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Mere Mortals: Medico-historical Essays

213 pages
Library of Alexandria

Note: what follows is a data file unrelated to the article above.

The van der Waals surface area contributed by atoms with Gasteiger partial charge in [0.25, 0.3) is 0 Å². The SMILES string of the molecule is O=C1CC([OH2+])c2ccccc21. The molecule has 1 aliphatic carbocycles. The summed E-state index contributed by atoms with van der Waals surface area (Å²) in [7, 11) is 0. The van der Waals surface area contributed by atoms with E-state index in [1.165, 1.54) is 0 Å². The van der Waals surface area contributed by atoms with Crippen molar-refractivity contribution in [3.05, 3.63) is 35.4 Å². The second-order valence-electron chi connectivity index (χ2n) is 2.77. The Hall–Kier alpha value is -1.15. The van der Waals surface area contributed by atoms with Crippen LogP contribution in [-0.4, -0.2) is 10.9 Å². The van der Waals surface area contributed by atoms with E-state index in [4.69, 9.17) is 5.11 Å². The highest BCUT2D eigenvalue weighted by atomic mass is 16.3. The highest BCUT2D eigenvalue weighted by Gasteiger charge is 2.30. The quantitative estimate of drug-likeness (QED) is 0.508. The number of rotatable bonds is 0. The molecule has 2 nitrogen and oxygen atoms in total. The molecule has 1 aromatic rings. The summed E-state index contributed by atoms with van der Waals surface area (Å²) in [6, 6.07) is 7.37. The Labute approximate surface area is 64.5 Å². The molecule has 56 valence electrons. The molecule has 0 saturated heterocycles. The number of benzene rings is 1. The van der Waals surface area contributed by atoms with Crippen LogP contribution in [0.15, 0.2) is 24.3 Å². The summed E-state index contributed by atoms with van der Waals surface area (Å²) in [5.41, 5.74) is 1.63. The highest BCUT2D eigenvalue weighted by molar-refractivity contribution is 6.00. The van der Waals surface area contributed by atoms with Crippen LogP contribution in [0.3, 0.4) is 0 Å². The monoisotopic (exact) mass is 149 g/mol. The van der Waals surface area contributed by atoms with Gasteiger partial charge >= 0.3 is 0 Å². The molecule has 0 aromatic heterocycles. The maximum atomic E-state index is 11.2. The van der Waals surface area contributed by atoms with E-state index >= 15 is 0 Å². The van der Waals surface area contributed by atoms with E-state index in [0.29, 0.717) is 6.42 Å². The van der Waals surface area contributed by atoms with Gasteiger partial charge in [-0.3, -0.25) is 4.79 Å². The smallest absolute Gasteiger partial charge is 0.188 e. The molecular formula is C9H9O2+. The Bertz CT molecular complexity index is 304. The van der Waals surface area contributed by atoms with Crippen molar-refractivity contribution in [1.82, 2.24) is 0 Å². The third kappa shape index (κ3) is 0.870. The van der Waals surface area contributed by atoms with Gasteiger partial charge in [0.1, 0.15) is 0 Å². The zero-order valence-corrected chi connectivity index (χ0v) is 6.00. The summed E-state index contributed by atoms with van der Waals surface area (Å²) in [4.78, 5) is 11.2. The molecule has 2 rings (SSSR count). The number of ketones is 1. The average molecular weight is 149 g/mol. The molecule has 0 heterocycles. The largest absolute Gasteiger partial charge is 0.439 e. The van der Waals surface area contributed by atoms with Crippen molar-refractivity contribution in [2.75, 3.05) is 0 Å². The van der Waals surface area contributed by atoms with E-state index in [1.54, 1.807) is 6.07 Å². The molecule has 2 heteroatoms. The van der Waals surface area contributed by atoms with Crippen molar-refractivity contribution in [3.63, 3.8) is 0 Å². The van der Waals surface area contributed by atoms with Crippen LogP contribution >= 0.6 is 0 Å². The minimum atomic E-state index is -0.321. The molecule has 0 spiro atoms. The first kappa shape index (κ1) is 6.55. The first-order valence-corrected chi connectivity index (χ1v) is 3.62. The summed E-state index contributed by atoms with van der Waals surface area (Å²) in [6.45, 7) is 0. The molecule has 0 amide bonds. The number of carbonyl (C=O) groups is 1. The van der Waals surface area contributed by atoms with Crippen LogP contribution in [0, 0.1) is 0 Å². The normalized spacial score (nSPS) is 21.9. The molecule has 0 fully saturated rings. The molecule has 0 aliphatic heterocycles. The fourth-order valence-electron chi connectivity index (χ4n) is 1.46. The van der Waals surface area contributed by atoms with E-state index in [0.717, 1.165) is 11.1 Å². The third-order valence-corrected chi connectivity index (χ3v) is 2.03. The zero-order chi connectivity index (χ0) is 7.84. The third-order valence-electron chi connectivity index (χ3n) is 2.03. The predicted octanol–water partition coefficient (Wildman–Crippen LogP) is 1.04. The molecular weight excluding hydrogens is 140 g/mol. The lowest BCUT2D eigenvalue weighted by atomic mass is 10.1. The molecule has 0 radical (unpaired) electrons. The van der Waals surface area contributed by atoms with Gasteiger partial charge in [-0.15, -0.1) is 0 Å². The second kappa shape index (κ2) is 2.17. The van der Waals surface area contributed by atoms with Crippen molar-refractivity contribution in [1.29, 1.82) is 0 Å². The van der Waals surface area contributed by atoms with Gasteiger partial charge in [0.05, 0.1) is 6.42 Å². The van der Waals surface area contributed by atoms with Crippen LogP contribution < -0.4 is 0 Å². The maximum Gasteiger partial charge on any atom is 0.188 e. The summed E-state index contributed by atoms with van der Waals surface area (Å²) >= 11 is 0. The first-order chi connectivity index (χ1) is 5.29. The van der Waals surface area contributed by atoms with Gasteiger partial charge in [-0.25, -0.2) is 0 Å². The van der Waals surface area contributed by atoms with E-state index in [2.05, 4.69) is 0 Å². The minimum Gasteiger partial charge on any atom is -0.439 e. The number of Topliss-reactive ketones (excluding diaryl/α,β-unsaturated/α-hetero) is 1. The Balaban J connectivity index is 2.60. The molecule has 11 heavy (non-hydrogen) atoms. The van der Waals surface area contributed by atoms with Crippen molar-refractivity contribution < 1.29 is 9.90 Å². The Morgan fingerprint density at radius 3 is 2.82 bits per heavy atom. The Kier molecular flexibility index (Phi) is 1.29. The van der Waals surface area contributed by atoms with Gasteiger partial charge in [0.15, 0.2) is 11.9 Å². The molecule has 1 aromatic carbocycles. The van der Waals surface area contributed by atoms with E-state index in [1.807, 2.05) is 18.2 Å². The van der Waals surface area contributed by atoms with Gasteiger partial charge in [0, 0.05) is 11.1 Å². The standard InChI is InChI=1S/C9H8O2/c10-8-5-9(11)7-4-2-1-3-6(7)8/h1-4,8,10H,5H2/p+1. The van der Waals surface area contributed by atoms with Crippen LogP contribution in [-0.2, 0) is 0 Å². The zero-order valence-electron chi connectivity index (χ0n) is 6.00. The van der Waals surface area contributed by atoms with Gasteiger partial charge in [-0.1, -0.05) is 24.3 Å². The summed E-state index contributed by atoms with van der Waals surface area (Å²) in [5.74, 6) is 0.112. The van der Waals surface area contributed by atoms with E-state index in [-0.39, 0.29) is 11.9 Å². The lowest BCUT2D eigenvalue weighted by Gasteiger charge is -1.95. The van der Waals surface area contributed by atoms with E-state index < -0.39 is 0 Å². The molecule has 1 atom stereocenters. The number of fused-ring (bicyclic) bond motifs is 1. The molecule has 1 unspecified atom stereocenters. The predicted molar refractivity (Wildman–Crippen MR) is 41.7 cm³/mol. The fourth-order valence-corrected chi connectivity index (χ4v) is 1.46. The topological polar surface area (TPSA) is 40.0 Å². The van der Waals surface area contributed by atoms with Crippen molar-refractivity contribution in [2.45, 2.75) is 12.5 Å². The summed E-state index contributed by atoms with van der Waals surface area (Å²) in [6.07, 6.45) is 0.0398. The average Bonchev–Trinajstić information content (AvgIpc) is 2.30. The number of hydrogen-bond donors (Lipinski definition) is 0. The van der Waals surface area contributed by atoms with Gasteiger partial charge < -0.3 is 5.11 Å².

There can be little doubt that the illustrious Dr. Johnson was a psychasthenic. His father could see in life nothing but gloom, though his mother seems to have been hearty and sensible enough. Therefore presumably we are entitled to say that the Great Cham’s family history was faulty. At an early age he developed some trouble that his parents diagnosed as scrofula, or tuberculous glands of the neck, but Boswell expressly hints was suspected to have been caught from a nurse. They took him to England’s kindly but not intelligent majesty, Queen Anne, who, wearing a long black hood and diamonds to impress her patients, touched him for his “grievous malady.” But she did not cure him; rather it would seem that she made him worse; for all Johnson’s frightful jerkings and grimaces, roarings and puffings, may possibly be traced back to that one moment of nervous tension when he felt himself a little boy, the observed of all observers, waiting to be touched by the sister-in-law of William the Dutchman. A child of bad heredity—indeed any child—must be treated with the utmost care long before it appears to be conscious, before it appears to take notice of what is going on around it; quarrelsome parents and angry nurses may so warp his whole mental outlook that it is spoiled for life. And it could not have been a good thing for the coming Great Cham to subject him to such nervous strain as was necessarily involved in taking him before Queen Anne. He was lucky in that it did not make him stammer. Many a sensitive boy has been made to stammer by less than was involved in Sam’s childish treatment. Long before a child appears to be conscious its mind is taking notice of all that goes on around it, and its whole future life may be warped in one moment of terror or anxiety. And the sad thing is that probably Mrs. Johnson senior had made a mistake in diagnosis, that probably little Sam was not suffering from scrofula at all, but from some swelling of the glands of the neck that was due to something in his scalp. That he lived till he was seventy-five seems to show that he never suffered either from tuberculosis or syphilis, those two great slayers; and if his glands had really been tuberculous it is probable that, bursting, they would have formed a “mixed infection” that would have had more serious effects than mere local scarring.